“If the census of 2021 takes place properly, and if we’re able to make a proper digital format for it, then your Aadhaar card, electoral photo identity card, PAN card, passport can all become one card,” said Union Home Minister Amit Shah at the foundation stone laying ceremony for the new headquarters of Office of Registrar General of India and Census Commissioner.
He emphasised that currently the government isn’t working on any policy to make a single multipurpose ID, but said that the digital census of 2021 will act as a base for such a possibility. He added, “By doing this, we can de-duplicate the electoral roll”.
Digitised census data can be used for analysis: Shah announced that the census of 2021 will be done digitally. “We’ll use a mobile app for the 2021 census of India… People can upload their entire family details via a mobile app for the upcoming census,” the minister said.
While census data on paper will remain, it’s digitised version can be used for lots of analysis, Shah said, before adding, “and only then can we use this data multi-dimensionally”. Shah also said that the transformation from a paper- based census to digital census will be completed after the 2021.
UIDAI allows ‘voluntary’ use of Aadhaar for NPR: The UIDAI has allowed “voluntary” use of Aadhaar card for the compilation of a National Population Register (NPR), per a report in the Economic Times. It said that once Aadhaar details are included in the NPR, it will contain 15 categories of demographic information on citizens who choose to provide their Aadhaar details.
Please note that the Election Commission is already pushing for the linkage of Aadhaar and voter ID. In a letter to the Law Ministry last month, the EC sought amendments to the Representation of the People Act, 1950 so that it has grounds to link voter ID with Aadhaar card.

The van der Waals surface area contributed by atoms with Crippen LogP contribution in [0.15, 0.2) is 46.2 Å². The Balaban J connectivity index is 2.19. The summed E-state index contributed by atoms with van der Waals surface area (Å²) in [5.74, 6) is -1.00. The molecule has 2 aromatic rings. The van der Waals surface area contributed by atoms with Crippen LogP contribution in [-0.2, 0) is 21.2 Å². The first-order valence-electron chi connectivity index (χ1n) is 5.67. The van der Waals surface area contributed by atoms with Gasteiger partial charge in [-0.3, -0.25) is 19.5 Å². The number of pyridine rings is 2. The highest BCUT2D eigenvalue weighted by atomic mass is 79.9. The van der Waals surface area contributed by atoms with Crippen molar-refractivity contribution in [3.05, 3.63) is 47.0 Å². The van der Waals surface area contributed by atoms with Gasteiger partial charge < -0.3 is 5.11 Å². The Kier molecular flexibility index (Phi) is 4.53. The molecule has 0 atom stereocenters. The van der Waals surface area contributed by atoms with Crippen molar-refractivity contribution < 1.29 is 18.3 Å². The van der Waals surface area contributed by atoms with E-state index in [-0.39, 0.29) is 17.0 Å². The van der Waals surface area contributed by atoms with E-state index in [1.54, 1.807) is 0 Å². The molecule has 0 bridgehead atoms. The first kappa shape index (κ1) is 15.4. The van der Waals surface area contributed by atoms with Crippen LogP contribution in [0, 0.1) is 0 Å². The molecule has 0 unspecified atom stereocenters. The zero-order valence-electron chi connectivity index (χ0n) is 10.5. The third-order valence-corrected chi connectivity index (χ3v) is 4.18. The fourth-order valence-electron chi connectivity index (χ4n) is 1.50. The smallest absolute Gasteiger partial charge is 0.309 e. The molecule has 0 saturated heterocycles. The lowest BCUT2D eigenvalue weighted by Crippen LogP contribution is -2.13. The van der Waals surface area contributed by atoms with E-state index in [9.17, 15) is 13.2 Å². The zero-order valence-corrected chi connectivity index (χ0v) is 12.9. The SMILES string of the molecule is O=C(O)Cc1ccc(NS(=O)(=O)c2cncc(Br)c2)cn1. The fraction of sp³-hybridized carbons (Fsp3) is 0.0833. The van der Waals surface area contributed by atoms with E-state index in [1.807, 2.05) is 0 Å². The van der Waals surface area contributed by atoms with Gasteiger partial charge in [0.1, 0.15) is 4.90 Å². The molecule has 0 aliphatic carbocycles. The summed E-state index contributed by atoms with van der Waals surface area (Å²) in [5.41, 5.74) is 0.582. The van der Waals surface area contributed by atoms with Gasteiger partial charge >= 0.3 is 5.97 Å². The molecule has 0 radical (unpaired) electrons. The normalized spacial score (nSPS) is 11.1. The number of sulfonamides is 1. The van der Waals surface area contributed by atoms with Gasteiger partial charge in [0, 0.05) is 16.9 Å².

Problems with an all-in-one ID
Amit Shah’s proposal means breaking down silos that exist between different databases. However, people’s data is more secure when it is surrounded by silos. The government has also proposed breaking silos between databases in the Economic Survey 2018-19. In a post in 2017, MediaNama’s Founder and Editor, Nikhil Pahwa had highlighted the problems that arise by having an all-encompassing ID. Here are some excellent reasons for not having a national ID:
1. Linking multiple datasets creates a single point of failure: Linking multiple databases to a single ID is harmful for citizens, and puts them at risk. Federated means of identification ensures that people can identify themselves where needed without necessarily compromising the only ID they have. A credit card theft doesn’t affect a debit card usage. A theft of a drivers license as an identity doesn’t affect collection of bank subsidy. However, the more linkages you create for a single ID, and the more places people use it, the risk of identity theft increases.
2. Don’t forget NATGRID: Home Minister Amit Shah is also keen on reviving NATGRID – a national intelligence grid which is linked to multiple public and private databases together, and is available to intelligence agencies. In all likeliness, having a single ID is only going to make data collection easier for NATGRID. Also, a single, all-encompassing ID, is more likely to form the basis of a mass surveillance system.
3. The Aadhaar card isn’t reliable in itself: The Wire had reported that a Pakistani spy and ‘Lord Hanuman’ were not just able to gain Aadhaar numbers but also link them to LPG connections. Debayan Roy, a journalist with CNN-IBN, was able to get an Aadhaar in a fake name by using a fake drivers license. Terror suspects have been caught with Aadhaar cards. Imagine if that Pakistani spy and ‘Lord Hanuman’ also get included in the census using their Aadhaar cards!
4. We still DON’T have a data protection law: Making an all-in-one ID which is linked to every government ID that you have, collecting census data of the second most populated country in the world on a mobile app – all this is being talked about in the absence of a data protection law in the country. We launched Aadhaar in the absence of a data protection law all those years ago, and it would be a similar blunder to have this all-in-one ID without one too.
Here’s Amit Shah’s speech: